Global gambling revenue to hit $144 billion in 2011 6-21-07

LAS VEGAS (AP) - Global gambling revenue is estimated to hit $144 billion (euro107.25 billion) in 2011 after growing at an annually compounded rate of 7.2 percent a year, according to a PricewaterhouseCoopers LLP report being released Thursday.

Gambling revenue is expected to rise from $101.6 billion (euro75.67 billion) in 2006, driven by new casinos and upgrades of existing casinos in all regions of the world, the report said.

Revenue in the United States is expected to grow 6.7 percent a year to $79.6 billion (euro59.28 billion) from $57.5 billion (euro42.82 billion), while in the Asia Pacific region it is forecast to grow 15.7 percent annually to $30.3 billion (euro22.57 billion) from $14.6 billion (euro10.87 billion), becoming the world's second largest casino market.

Legal casino and online gambling revenue in the region encompassing Europe, the Middle East and Africa is expected to rise 1.9 percent a year to $27.8 billion (euro20.7 billion) from $25.2 billion (euro18.77 billion). Gambling revenue in Canada is seen rising to $5.9 billion (euro4.39 billion) from $4 billion (euro2.98 billion), while in Latin America, revenues are expected to climb to $495 million (euro368.66 million) from $278 million (euro207.05 million).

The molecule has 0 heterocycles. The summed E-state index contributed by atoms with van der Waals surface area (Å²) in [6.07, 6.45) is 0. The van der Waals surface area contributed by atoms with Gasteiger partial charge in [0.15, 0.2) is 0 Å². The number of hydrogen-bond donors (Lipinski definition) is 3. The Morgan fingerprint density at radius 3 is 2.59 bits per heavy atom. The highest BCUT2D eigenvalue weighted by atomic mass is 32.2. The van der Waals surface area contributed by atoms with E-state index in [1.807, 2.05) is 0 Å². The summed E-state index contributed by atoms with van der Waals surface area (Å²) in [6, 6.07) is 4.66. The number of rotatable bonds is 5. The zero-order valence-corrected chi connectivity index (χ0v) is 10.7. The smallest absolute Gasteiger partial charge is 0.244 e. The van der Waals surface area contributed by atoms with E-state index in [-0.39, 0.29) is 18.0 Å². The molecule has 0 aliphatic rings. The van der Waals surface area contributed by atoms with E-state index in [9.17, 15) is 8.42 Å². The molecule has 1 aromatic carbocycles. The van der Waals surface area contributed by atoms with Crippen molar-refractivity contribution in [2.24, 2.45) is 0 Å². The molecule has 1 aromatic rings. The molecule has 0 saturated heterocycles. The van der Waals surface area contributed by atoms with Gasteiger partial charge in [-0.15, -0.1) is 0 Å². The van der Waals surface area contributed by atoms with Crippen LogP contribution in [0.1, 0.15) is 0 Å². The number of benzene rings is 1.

Strict regulations banning the transfer of funds between gambling sites and U.S. residents are expected to have an adverse affect on U.K.-based online operators, while a mix of sports betting restrictions and new licenses will hurt sports betting in Europe overall, the report said.

In the United States, Nevada revenues are projected to grow 7.5 percent a year to $18.2 billion (euro13.55 billion), but Atlantic City, New Jersey, revenues are forecast to slip 0.1 percent a year to $5.2 billion (euro3.87 billion).

While new projects in Las Vegas are seen driving Nevada growth, the report said New Jersey's gambling hub would be hurt by the availability of slot machines in nearby Pennsylvania.

U.S. tribal casinos were seen generating $36.5 billion (euro27.18 billion) in 2011, up 7.6 percent per year from $25.3 billion (euro18.84 billion) in 2006. Regional U.S. casinos outside of Nevada and Atlantic City and not including tribal casinos were seen gaining 6.6 percent a year to $19.5 billion (euro14.52 billion), while sports betting was seen rising 5.8 percent per year to $255 million (euro189.92 million).